Rambus has unveiled a new image sensor technology for smartphones, called Binary Pixel, which will dramatically improve low-light photography.
The battle for the best image sensor technology in smartphones will not end very soon. Several such technologies have been officially announced over the past few weeks, by MIT scientists, Aptina, and Panasonic among others.
Binary Pixel will be great for HDR and low-light imagery
Rambus is the latest company to announce a promising image sensor technology, which is called Binary Pixel. It is based on a breakthrough discovery and is said to improve the quality of the images taken with smartphones.
Binary Pixel was revealed during the Mobile World Congress 2013, an event which takes place in Barcelona, Spain.
The new image sensor is based on a new processing architecture with “single-shot high dynamic range”. Binary Pixel supports enhanced low-light sensitivity that will create better photos and videos regardless of lighting conditions.
Human eye used as an inspiration source for this breakthrough technology
According to the Rambus Chief Technology Officer, Dr. Martin Scott, conventional image sensors can only “capture a fraction” of light seen by the human eye. Small image sensors can capture “ultra high-quality” images and films, said Dr. Scott.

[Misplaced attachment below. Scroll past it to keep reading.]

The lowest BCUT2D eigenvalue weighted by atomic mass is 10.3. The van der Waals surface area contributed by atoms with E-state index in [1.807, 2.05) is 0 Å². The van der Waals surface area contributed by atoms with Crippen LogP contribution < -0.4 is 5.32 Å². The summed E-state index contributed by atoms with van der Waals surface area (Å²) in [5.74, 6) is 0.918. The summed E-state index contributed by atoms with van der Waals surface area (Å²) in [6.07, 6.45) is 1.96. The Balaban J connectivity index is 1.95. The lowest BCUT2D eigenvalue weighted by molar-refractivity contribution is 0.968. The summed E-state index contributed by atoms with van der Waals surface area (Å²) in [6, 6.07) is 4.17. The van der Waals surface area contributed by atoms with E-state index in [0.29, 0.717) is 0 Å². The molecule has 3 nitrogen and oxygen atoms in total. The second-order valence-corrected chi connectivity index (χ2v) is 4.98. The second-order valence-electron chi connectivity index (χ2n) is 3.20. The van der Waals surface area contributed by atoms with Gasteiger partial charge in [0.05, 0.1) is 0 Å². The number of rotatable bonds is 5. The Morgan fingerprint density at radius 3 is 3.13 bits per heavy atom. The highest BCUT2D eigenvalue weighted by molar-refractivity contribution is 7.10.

The company demoed a 128 x 128 pixel resolution sensor, which can be integrated into all current sensors. Additionally, Binary Pixel can be added into CMOS sensors.
However, larger sensors already have special technologies which allow them to take better photos in low-light conditions, therefore Rambus’ sensor would be more useful in mobile devices.
The technology behind the Binary Pixel is pretty straightforward. When the pixel receives enough light, it resets the exposure of the image sensor, allowing extended single-shot dynamic range photos to be captured. This technique is called “temporal oversampling”.
Moreover, low-light sensitivity was improved thanks to Binary Operation. This technique is similar to what the human eye does when it is greeted by low-light conditions.
Rambus says that the Binary Pixel finds itself at the “prototype” stage, but will become available soon for manufacturers looking to integrate it into mobile devices.